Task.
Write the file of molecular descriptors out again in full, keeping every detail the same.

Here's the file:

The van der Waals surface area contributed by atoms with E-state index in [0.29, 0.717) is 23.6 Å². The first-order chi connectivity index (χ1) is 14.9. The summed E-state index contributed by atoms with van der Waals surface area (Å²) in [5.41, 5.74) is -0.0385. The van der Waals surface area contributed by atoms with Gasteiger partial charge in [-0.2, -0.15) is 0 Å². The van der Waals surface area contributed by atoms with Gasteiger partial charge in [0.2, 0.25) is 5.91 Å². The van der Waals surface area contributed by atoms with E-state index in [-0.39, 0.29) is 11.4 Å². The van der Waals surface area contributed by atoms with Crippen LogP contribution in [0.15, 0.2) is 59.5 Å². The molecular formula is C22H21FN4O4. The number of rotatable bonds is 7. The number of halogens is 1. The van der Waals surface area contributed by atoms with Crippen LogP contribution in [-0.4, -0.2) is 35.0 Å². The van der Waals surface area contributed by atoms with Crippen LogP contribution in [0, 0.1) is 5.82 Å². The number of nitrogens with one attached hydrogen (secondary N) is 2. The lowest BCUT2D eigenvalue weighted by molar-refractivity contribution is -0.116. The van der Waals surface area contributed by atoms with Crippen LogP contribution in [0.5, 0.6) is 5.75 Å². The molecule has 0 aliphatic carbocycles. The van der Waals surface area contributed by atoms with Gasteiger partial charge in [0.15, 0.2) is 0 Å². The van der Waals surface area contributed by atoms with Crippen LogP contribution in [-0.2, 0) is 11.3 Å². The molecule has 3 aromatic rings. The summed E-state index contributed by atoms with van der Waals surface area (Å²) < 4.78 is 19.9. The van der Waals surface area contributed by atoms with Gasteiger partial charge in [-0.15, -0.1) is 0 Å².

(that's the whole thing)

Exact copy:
The van der Waals surface area contributed by atoms with E-state index in [0.29, 0.717) is 23.6 Å². The first-order chi connectivity index (χ1) is 14.9. The summed E-state index contributed by atoms with van der Waals surface area (Å²) in [5.41, 5.74) is -0.0385. The van der Waals surface area contributed by atoms with Gasteiger partial charge in [-0.2, -0.15) is 0 Å². The van der Waals surface area contributed by atoms with Gasteiger partial charge in [0.2, 0.25) is 5.91 Å². The van der Waals surface area contributed by atoms with E-state index in [-0.39, 0.29) is 11.4 Å². The van der Waals surface area contributed by atoms with Crippen LogP contribution in [0.15, 0.2) is 59.5 Å². The molecular formula is C22H21FN4O4. The number of rotatable bonds is 7. The number of halogens is 1. The van der Waals surface area contributed by atoms with Crippen LogP contribution in [-0.4, -0.2) is 35.0 Å². The van der Waals surface area contributed by atoms with Crippen LogP contribution in [0, 0.1) is 5.82 Å². The number of nitrogens with one attached hydrogen (secondary N) is 2. The lowest BCUT2D eigenvalue weighted by molar-refractivity contribution is -0.116. The van der Waals surface area contributed by atoms with Crippen LogP contribution in [0.5, 0.6) is 5.75 Å². The molecule has 0 aliphatic carbocycles. The van der Waals surface area contributed by atoms with Gasteiger partial charge in [0.15, 0.2) is 0 Å². The van der Waals surface area contributed by atoms with Crippen LogP contribution in [-0.2, 0) is 11.3 Å². The molecule has 3 aromatic rings. The summed E-state index contributed by atoms with van der Waals surface area (Å²) < 4.78 is 19.9. The van der Waals surface area contributed by atoms with Gasteiger partial charge in [-0.15, -0.1) is 0 Å².